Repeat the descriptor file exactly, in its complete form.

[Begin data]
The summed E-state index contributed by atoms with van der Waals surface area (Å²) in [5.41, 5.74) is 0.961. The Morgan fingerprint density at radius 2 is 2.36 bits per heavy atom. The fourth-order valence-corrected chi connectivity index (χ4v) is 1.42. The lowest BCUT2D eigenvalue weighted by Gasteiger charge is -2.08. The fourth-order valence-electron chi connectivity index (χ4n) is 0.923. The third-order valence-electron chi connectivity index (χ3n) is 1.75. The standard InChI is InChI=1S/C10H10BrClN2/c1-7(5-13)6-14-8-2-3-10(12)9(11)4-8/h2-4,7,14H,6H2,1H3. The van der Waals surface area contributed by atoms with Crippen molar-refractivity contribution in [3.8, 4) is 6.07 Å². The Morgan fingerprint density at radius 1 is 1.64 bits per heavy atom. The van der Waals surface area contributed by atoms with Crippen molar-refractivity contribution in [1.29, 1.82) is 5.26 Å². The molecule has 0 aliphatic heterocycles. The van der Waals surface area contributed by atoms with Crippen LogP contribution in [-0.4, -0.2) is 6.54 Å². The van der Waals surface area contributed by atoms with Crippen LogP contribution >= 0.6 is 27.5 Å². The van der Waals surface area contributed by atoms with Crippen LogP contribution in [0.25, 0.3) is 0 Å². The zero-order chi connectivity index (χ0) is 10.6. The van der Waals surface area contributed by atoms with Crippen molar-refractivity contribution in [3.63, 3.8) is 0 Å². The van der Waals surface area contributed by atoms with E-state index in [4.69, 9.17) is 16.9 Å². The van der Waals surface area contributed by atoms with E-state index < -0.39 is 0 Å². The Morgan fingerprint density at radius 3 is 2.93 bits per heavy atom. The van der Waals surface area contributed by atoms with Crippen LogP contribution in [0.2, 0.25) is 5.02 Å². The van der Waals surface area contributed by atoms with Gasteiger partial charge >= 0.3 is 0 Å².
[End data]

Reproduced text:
The summed E-state index contributed by atoms with van der Waals surface area (Å²) in [5.41, 5.74) is 0.961. The Morgan fingerprint density at radius 2 is 2.36 bits per heavy atom. The fourth-order valence-corrected chi connectivity index (χ4v) is 1.42. The lowest BCUT2D eigenvalue weighted by Gasteiger charge is -2.08. The fourth-order valence-electron chi connectivity index (χ4n) is 0.923. The third-order valence-electron chi connectivity index (χ3n) is 1.75. The standard InChI is InChI=1S/C10H10BrClN2/c1-7(5-13)6-14-8-2-3-10(12)9(11)4-8/h2-4,7,14H,6H2,1H3. The van der Waals surface area contributed by atoms with Crippen molar-refractivity contribution in [3.8, 4) is 6.07 Å². The Morgan fingerprint density at radius 1 is 1.64 bits per heavy atom. The van der Waals surface area contributed by atoms with Crippen molar-refractivity contribution in [1.29, 1.82) is 5.26 Å². The molecule has 0 aliphatic heterocycles. The van der Waals surface area contributed by atoms with Crippen LogP contribution in [-0.4, -0.2) is 6.54 Å². The van der Waals surface area contributed by atoms with Crippen LogP contribution >= 0.6 is 27.5 Å². The van der Waals surface area contributed by atoms with Crippen LogP contribution in [0.25, 0.3) is 0 Å². The zero-order chi connectivity index (χ0) is 10.6. The van der Waals surface area contributed by atoms with Crippen molar-refractivity contribution in [3.63, 3.8) is 0 Å². The van der Waals surface area contributed by atoms with E-state index in [4.69, 9.17) is 16.9 Å². The van der Waals surface area contributed by atoms with E-state index < -0.39 is 0 Å². The Morgan fingerprint density at radius 3 is 2.93 bits per heavy atom. The van der Waals surface area contributed by atoms with Crippen LogP contribution in [0.2, 0.25) is 5.02 Å². The van der Waals surface area contributed by atoms with Gasteiger partial charge >= 0.3 is 0 Å².